DuBois and Washington on Education Essays

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DuBois and Washington on Education

Over 100 years ago W.E.B DuBois and Booker T. Washington began a debate over strategies for black social and economic progress, which is still prevalent today. Booker T. Washington believed that the role of education for African Americans should be an industrial one, where as W.E.B DuBois wanted African Americans to become engaged in a Liberal Arts education.
Washington's approach to solving the problems African Americans faced was rooted in his belief in an industrial education. Born a slave and educated at Hampton Institute Washington learned from a trade and skill based curriculum. He advocated a
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Washington believed that once African Americans had gained that economic foothold and proven themselves useful to whites, social equality would be given to them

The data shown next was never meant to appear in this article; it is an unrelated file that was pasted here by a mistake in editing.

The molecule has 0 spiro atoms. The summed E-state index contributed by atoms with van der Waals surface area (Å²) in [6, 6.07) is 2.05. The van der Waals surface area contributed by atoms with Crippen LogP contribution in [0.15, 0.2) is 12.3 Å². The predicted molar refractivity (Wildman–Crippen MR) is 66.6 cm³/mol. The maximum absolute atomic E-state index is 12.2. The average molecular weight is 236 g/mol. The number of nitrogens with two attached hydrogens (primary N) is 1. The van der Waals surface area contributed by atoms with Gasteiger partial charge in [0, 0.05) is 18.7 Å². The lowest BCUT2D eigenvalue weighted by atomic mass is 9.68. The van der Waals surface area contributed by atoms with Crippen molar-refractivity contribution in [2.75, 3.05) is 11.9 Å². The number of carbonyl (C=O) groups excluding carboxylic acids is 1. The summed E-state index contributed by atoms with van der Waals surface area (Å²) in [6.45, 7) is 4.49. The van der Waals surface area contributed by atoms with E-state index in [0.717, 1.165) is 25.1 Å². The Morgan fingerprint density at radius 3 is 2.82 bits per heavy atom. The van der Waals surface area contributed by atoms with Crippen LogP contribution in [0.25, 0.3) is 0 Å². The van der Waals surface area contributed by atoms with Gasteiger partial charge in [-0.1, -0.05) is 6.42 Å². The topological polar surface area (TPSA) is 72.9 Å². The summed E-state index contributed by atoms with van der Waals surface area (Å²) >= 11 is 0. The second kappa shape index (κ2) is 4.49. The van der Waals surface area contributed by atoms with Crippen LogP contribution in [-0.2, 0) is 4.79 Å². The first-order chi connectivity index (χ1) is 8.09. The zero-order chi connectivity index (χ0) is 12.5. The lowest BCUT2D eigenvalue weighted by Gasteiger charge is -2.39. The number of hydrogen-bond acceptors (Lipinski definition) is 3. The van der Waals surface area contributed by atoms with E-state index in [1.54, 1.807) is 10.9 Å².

W.E.B. DuBois, a black intellectual believed that Washington's strategy would only serve to perpetuate white oppression. DuBois initially advocated for Washington's strategy, however he grew to find it unacceptable as he became more outspoken about racial injustice. DuBois campaigned for a civil rights agenda and argued that educated blacks could accomplish social change. With the belief that African Americans should work together to battle inequality DuBois helped found the NAACP. DuBois was not content with attempting to gain an economic foothold; he wanted absolute equality in all aspects of life. DuBois believed that Washington "devalued the study of liberal arts, and ignored the economic exploitation of the black masses. He believed that "The Negro Race, like all races, is going to be saved by its exceptional men. The problem of education then, among Negroes, must first of all deal with the ‘Talented Tenth.' [which] is the problem of developing the best of this race that they may guide the Mass away from the contamination and death of the worst." He believed that the economic and political issues facing African Americans could be solved if the most talented ten
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